No matter what your ethnic background, the one cultural thing that the entire country had in common was soccer. Never before have I seen a country so passionate about one team. The Confederation Cup was happening during our time in Brazil and when there was a game on everything stopped. People crowded around televisions and computers in restaurants, bars, shops and some people even stopped on the street to look through shop windows at the televisions inside. When Brazil scored you could hear the cheering from the people in the streets along with the car horns and assorted noise makers that alerted everyone to the good news. People even tore up newspapers and sprinkled them out of their windows as confetti.

     Another thing that Brazilians are passionate about is the arts, and they were everywhere from the graffiti in the streets to the artists of the Hippie Market and the strolling bands that filled the air with music.  With festivals such as Carnaval, everyone learns to dance at a young age.  We saw samba being taught in an elementary school PE class and both boys and girls were learning that along with a dance/martial art called capoeira. While in Brazil, we saw dance by a professional troupe, a community group and in schools. We were even brave enough to go out and try a little ourselves.  All were inspiring and it really reinforced the idea that the arts are needed in schools to help students build confidence, find their passion, work together and express themselves. When you are a band, you are a team. 

 The part of the trip that will leave the most lasting impression on many of us is not the views from Sugarloaf or Christ the Redeemer high over Rio, but the students we met in the schools we visited.  We saw some dynamic schools in action, none of them considered "normal" by Brazilian standards, but what we teachers recognized right away is that kids are kids.  We saw two high schools, a middle school and an elementary school and the kids were what made the schools sparkle far beyond any curriculum, technology or physical structure.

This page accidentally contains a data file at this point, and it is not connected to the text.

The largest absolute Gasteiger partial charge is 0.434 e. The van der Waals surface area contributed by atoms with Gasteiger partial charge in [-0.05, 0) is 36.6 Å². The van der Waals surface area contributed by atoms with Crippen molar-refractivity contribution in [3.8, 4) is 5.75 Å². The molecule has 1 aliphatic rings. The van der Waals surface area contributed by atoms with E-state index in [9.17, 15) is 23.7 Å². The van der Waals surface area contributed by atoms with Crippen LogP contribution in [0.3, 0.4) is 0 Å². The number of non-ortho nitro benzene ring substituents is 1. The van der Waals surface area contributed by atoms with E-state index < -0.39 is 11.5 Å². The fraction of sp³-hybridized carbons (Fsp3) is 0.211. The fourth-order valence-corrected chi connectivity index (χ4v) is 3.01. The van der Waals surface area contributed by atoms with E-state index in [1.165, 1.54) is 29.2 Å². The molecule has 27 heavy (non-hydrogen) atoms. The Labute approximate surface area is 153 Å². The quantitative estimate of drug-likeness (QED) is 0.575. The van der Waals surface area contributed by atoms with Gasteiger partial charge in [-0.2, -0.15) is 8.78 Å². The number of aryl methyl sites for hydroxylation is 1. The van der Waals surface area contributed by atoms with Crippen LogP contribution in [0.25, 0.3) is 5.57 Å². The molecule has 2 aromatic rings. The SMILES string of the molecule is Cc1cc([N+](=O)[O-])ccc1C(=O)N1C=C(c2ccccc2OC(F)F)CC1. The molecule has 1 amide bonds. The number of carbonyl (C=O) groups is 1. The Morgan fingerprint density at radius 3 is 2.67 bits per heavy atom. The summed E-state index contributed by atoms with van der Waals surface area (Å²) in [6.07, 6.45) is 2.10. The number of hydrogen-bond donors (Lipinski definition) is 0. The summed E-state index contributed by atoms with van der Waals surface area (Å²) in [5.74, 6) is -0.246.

Each of these topics deserves its own post and there is more to write about, including the protests that were happening while we were there, but I wanted to get this initial reflection out there before I started interacting with the world here at home again. Perhaps one of the most valuable lessons we take back with us is the memory of what experiential education did for us. Although we can't all take our students on trips abroad, we can do more to get our students to experience life beyond their own borders. Show students how we are all connected by taking them to museums, seeing a show that features foreign music or dance, getting some global pen pals or participating in a service learning project. It doesn't matter what subject you teach, you can always connect it on a global level to art, music, environment, communication, economy, or geography . Most important, do not let your students be passive learners.  You get so much more out of learning when you have skin in the game.